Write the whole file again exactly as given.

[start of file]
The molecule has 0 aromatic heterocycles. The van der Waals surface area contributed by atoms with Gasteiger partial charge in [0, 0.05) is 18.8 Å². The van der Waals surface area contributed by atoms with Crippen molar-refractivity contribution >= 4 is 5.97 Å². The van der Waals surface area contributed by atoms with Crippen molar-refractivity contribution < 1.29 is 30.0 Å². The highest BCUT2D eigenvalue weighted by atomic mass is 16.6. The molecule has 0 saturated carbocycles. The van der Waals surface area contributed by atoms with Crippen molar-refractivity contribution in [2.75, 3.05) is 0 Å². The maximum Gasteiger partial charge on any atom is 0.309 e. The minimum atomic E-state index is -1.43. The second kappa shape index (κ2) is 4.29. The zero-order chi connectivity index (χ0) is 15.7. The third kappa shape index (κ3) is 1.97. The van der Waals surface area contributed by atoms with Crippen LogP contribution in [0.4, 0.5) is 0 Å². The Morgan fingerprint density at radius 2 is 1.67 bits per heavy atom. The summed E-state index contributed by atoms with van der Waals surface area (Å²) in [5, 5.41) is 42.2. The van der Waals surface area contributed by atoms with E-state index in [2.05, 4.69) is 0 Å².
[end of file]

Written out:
The molecule has 0 aromatic heterocycles. The van der Waals surface area contributed by atoms with Gasteiger partial charge in [0, 0.05) is 18.8 Å². The van der Waals surface area contributed by atoms with Crippen molar-refractivity contribution >= 4 is 5.97 Å². The van der Waals surface area contributed by atoms with Crippen molar-refractivity contribution < 1.29 is 30.0 Å². The highest BCUT2D eigenvalue weighted by atomic mass is 16.6. The molecule has 0 saturated carbocycles. The van der Waals surface area contributed by atoms with Crippen molar-refractivity contribution in [2.75, 3.05) is 0 Å². The maximum Gasteiger partial charge on any atom is 0.309 e. The minimum atomic E-state index is -1.43. The second kappa shape index (κ2) is 4.29. The zero-order chi connectivity index (χ0) is 15.7. The third kappa shape index (κ3) is 1.97. The van der Waals surface area contributed by atoms with Crippen LogP contribution in [0.4, 0.5) is 0 Å². The Morgan fingerprint density at radius 2 is 1.67 bits per heavy atom. The summed E-state index contributed by atoms with van der Waals surface area (Å²) in [5, 5.41) is 42.2. The van der Waals surface area contributed by atoms with E-state index in [2.05, 4.69) is 0 Å².